A statement by a man in response to a popular critic's review of a famous English chippie has left Twitter users questioning whether they are eating fish and chips properly. 

One of Scotland’s, and indeed the rest of the UK’s favourite food pairings, fish and chips have been a staple for decades.

However, one man believes we’ve been eating them wrong this entire time.

Responding to a Guardian restaurant column by Grace Dent in which she reviews the Angel Lane Chippie in Cumbria, the unnamed man wrote: “Why would you eat the batter? The batter is there to protect the fish during frying, you peel it off, throw it away, then eat the fish.”

Justifying his position, he then added: “If you bake a fish (or indeed a vegetable) in a salt crust, do you eat that too?”

The comment left the restaurant critic flabbergasted as she took to Twitter to share it.

Her followers were suitably confused and soon more and more Twitter users were flocking to the post to respond.

One poster compared it to learning that “some people don’t have an internal monologue”, while another added: “That’s just … it’s just… I don’t actually know what that is. This country is finished. We can’t even eat fish and chips properly anymore.”

One person quipped: “I believe what we’ve got here is a quite good parental white lie that set in harder than it was ever meant to.”

Another replied that it was “insanity”, explaining that the fish was “merely there for the batter to cling to”.

Even though the vast majority of people were as certain as Grace that the batter was an integral part of the meal, she was left a little shaken by his resolve, joking: “But he’s sure. He is so so sure. listen to him. ARE WE THE WRONG ONES?”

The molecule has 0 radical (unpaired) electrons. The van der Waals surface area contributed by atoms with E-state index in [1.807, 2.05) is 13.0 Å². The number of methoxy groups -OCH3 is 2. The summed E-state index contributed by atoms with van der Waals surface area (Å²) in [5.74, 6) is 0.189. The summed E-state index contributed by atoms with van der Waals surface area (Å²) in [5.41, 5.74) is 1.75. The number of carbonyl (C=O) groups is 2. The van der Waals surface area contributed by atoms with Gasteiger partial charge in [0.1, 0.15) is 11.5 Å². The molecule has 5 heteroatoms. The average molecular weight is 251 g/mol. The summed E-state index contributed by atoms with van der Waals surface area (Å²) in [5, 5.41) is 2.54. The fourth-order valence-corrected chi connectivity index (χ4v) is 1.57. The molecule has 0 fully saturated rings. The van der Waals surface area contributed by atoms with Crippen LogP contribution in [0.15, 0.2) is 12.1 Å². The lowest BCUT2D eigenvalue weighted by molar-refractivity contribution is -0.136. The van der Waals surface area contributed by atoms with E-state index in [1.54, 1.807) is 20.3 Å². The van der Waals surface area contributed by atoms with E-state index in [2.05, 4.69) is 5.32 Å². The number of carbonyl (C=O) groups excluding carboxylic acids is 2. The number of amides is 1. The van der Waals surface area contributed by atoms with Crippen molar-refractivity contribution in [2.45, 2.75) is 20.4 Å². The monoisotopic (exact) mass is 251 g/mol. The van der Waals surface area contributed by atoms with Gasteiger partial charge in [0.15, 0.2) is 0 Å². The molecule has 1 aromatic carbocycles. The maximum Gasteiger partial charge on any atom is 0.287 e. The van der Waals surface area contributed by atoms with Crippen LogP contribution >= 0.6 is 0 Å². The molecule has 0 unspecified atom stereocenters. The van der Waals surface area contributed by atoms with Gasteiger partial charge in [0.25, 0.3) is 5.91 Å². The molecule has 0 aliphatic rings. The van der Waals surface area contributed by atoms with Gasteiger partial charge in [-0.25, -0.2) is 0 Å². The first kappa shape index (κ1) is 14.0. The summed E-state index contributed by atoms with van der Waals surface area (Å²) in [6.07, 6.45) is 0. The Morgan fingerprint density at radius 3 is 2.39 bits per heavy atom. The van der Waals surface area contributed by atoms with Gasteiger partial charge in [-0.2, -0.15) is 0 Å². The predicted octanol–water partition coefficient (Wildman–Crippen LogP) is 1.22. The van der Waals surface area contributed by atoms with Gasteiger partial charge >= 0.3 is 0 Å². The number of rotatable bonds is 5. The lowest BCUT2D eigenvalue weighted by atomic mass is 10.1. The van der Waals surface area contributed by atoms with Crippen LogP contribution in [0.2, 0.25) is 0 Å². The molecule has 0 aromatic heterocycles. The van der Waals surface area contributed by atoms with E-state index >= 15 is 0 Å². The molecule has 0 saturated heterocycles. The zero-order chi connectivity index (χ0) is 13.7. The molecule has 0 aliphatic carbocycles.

Shaun of the Dead director Edgar Wright even got involved posting:  “But you’re going to try it now… right?”

In an effort to clear up the matter, Andrew Crook, President of the National Federation of Fish Friers, explained that we can all rest easy.

Speaking to The Sun, he said: “Modern batters are delicious and crisp with a great crunch when you eat them with lovely white steamed fish inside, it’s the combination of taste of the batter and fish bursting through that makes the dish so special.

“Batter came from a practice of baking fish in a salty dough to steam the fish inside historically, but by the time fish and paired with chips in 1860 it had become an edible batter.”

 

About The Author

Sean Murphy

Driven by a passion for all things drinks-related, Sean writes for The Scotsman extensively on the subject. He can also sometimes be found behind the bar at the world famous Potstill bar in Glasgow where he continues to enhance his whisky knowledge built up over 10 years advising customers from all over the world on the wonders of our national drink. Recently, his first book was published. Dubbed Gin Galore, it explores Scotland's best gins and the stories behind those that make them.

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